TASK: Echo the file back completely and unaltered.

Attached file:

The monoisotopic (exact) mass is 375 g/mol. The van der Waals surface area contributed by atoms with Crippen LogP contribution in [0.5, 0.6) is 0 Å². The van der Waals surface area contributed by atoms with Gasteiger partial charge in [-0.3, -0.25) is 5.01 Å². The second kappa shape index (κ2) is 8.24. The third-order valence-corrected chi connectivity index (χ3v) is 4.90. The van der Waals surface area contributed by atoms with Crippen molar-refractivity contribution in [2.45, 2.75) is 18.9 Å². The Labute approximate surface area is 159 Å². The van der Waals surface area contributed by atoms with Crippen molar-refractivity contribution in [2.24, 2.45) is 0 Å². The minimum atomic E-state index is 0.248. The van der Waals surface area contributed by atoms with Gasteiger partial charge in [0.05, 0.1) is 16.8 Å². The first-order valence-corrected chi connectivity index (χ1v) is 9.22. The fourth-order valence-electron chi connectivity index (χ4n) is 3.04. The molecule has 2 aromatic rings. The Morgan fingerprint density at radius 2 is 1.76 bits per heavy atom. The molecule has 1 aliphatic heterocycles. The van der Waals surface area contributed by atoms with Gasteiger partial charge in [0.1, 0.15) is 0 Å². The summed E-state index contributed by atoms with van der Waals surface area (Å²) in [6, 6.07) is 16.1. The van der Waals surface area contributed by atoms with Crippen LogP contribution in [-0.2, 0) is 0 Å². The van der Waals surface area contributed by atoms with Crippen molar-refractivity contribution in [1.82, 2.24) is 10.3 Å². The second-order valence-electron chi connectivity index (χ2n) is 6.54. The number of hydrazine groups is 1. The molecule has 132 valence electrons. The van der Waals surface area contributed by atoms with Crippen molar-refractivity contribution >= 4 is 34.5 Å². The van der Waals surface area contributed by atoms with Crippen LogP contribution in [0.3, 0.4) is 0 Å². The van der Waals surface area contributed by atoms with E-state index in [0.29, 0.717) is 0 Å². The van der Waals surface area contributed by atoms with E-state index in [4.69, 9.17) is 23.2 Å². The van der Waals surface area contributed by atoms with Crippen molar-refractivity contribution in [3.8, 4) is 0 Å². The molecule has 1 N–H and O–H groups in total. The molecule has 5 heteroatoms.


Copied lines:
The monoisotopic (exact) mass is 375 g/mol. The van der Waals surface area contributed by atoms with Crippen LogP contribution in [0.5, 0.6) is 0 Å². The van der Waals surface area contributed by atoms with Gasteiger partial charge in [-0.3, -0.25) is 5.01 Å². The second kappa shape index (κ2) is 8.24. The third-order valence-corrected chi connectivity index (χ3v) is 4.90. The van der Waals surface area contributed by atoms with Crippen molar-refractivity contribution in [2.45, 2.75) is 18.9 Å². The Labute approximate surface area is 159 Å². The van der Waals surface area contributed by atoms with Crippen molar-refractivity contribution in [2.24, 2.45) is 0 Å². The minimum atomic E-state index is 0.248. The van der Waals surface area contributed by atoms with Gasteiger partial charge in [0.05, 0.1) is 16.8 Å². The first-order valence-corrected chi connectivity index (χ1v) is 9.22. The fourth-order valence-electron chi connectivity index (χ4n) is 3.04. The molecule has 2 aromatic rings. The Morgan fingerprint density at radius 2 is 1.76 bits per heavy atom. The molecule has 1 aliphatic heterocycles. The van der Waals surface area contributed by atoms with Gasteiger partial charge in [0.1, 0.15) is 0 Å². The summed E-state index contributed by atoms with van der Waals surface area (Å²) in [6, 6.07) is 16.1. The van der Waals surface area contributed by atoms with Crippen LogP contribution in [-0.2, 0) is 0 Å². The van der Waals surface area contributed by atoms with Crippen molar-refractivity contribution in [1.82, 2.24) is 10.3 Å². The second-order valence-electron chi connectivity index (χ2n) is 6.54. The number of hydrazine groups is 1. The molecule has 132 valence electrons. The van der Waals surface area contributed by atoms with Crippen molar-refractivity contribution >= 4 is 34.5 Å². The van der Waals surface area contributed by atoms with Crippen LogP contribution in [0.3, 0.4) is 0 Å². The van der Waals surface area contributed by atoms with E-state index in [0.29, 0.717) is 0 Å². The van der Waals surface area contributed by atoms with E-state index in [4.69, 9.17) is 23.2 Å². The van der Waals surface area contributed by atoms with Crippen molar-refractivity contribution in [3.8, 4) is 0 Å². The molecule has 1 N–H and O–H groups in total. The molecule has 5 heteroatoms.